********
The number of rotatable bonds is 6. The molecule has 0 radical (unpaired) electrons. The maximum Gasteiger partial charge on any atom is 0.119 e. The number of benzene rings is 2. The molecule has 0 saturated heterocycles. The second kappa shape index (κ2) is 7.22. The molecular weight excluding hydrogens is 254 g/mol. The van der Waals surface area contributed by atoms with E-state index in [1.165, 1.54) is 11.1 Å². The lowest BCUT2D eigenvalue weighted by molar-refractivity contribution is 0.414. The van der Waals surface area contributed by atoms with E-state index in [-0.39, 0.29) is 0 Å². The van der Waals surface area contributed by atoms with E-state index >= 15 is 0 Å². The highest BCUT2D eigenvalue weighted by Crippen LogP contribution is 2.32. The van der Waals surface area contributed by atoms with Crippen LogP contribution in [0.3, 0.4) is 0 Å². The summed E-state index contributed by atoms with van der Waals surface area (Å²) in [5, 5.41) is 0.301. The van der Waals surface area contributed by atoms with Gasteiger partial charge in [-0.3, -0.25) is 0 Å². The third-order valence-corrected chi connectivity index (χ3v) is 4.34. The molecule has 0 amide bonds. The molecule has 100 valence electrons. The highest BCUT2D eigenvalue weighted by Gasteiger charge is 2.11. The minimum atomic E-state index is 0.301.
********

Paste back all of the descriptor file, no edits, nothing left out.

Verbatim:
The number of rotatable bonds is 6. The molecule has 0 radical (unpaired) electrons. The maximum Gasteiger partial charge on any atom is 0.119 e. The number of benzene rings is 2. The molecule has 0 saturated heterocycles. The second kappa shape index (κ2) is 7.22. The molecular weight excluding hydrogens is 254 g/mol. The van der Waals surface area contributed by atoms with E-state index in [1.165, 1.54) is 11.1 Å². The lowest BCUT2D eigenvalue weighted by molar-refractivity contribution is 0.414. The van der Waals surface area contributed by atoms with E-state index in [-0.39, 0.29) is 0 Å². The van der Waals surface area contributed by atoms with E-state index >= 15 is 0 Å². The highest BCUT2D eigenvalue weighted by Crippen LogP contribution is 2.32. The van der Waals surface area contributed by atoms with Crippen LogP contribution in [0.3, 0.4) is 0 Å². The summed E-state index contributed by atoms with van der Waals surface area (Å²) in [5, 5.41) is 0.301. The van der Waals surface area contributed by atoms with Gasteiger partial charge in [-0.3, -0.25) is 0 Å². The third-order valence-corrected chi connectivity index (χ3v) is 4.34. The molecule has 0 amide bonds. The molecule has 100 valence electrons. The highest BCUT2D eigenvalue weighted by Gasteiger charge is 2.11. The minimum atomic E-state index is 0.301.